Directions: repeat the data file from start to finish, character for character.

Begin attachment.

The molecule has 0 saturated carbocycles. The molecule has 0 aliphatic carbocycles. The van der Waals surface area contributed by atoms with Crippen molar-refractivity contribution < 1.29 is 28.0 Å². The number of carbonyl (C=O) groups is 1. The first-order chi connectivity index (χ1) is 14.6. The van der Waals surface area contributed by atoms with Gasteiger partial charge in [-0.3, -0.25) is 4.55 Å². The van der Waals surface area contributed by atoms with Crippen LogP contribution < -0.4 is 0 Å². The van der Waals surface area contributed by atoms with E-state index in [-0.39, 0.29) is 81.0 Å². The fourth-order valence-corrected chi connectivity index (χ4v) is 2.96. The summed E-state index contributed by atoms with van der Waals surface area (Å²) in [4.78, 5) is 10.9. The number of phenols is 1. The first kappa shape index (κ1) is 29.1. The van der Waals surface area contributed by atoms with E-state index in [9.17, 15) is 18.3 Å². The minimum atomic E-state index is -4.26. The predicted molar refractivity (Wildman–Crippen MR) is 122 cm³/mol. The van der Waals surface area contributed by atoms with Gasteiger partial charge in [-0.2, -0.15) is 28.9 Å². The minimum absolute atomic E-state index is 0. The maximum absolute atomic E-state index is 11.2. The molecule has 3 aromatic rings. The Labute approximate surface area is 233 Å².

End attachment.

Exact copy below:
The molecule has 0 saturated carbocycles. The molecule has 0 aliphatic carbocycles. The van der Waals surface area contributed by atoms with Crippen molar-refractivity contribution < 1.29 is 28.0 Å². The number of carbonyl (C=O) groups is 1. The first-order chi connectivity index (χ1) is 14.6. The van der Waals surface area contributed by atoms with Gasteiger partial charge in [-0.3, -0.25) is 4.55 Å². The van der Waals surface area contributed by atoms with Crippen LogP contribution < -0.4 is 0 Å². The van der Waals surface area contributed by atoms with E-state index in [-0.39, 0.29) is 81.0 Å². The fourth-order valence-corrected chi connectivity index (χ4v) is 2.96. The summed E-state index contributed by atoms with van der Waals surface area (Å²) in [4.78, 5) is 10.9. The number of phenols is 1. The first kappa shape index (κ1) is 29.1. The van der Waals surface area contributed by atoms with E-state index in [9.17, 15) is 18.3 Å². The minimum atomic E-state index is -4.26. The predicted molar refractivity (Wildman–Crippen MR) is 122 cm³/mol. The van der Waals surface area contributed by atoms with Gasteiger partial charge in [-0.2, -0.15) is 28.9 Å². The minimum absolute atomic E-state index is 0. The maximum absolute atomic E-state index is 11.2. The molecule has 3 aromatic rings. The Labute approximate surface area is 233 Å².